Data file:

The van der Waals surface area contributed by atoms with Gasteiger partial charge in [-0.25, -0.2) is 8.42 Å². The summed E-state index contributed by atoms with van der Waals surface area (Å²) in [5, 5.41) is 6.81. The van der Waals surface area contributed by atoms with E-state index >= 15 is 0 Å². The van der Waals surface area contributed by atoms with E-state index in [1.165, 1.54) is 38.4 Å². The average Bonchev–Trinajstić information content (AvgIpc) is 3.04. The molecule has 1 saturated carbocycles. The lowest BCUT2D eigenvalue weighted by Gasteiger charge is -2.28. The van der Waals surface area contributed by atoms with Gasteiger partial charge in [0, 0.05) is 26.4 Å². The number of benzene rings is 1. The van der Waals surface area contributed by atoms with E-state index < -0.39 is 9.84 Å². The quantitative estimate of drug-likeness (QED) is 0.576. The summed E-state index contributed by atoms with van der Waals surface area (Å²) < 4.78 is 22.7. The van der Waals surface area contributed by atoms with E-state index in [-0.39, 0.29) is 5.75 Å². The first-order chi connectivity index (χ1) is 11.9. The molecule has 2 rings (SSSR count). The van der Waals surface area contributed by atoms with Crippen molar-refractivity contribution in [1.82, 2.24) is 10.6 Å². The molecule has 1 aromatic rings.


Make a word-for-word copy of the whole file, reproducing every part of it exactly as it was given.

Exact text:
The van der Waals surface area contributed by atoms with Gasteiger partial charge in [-0.25, -0.2) is 8.42 Å². The summed E-state index contributed by atoms with van der Waals surface area (Å²) in [5, 5.41) is 6.81. The van der Waals surface area contributed by atoms with E-state index >= 15 is 0 Å². The van der Waals surface area contributed by atoms with E-state index in [1.165, 1.54) is 38.4 Å². The average Bonchev–Trinajstić information content (AvgIpc) is 3.04. The molecule has 1 saturated carbocycles. The lowest BCUT2D eigenvalue weighted by Gasteiger charge is -2.28. The van der Waals surface area contributed by atoms with Gasteiger partial charge in [0, 0.05) is 26.4 Å². The number of benzene rings is 1. The van der Waals surface area contributed by atoms with E-state index < -0.39 is 9.84 Å². The quantitative estimate of drug-likeness (QED) is 0.576. The summed E-state index contributed by atoms with van der Waals surface area (Å²) < 4.78 is 22.7. The van der Waals surface area contributed by atoms with E-state index in [-0.39, 0.29) is 5.75 Å². The first-order chi connectivity index (χ1) is 11.9. The molecule has 2 rings (SSSR count). The van der Waals surface area contributed by atoms with Crippen molar-refractivity contribution in [1.82, 2.24) is 10.6 Å². The molecule has 1 aromatic rings.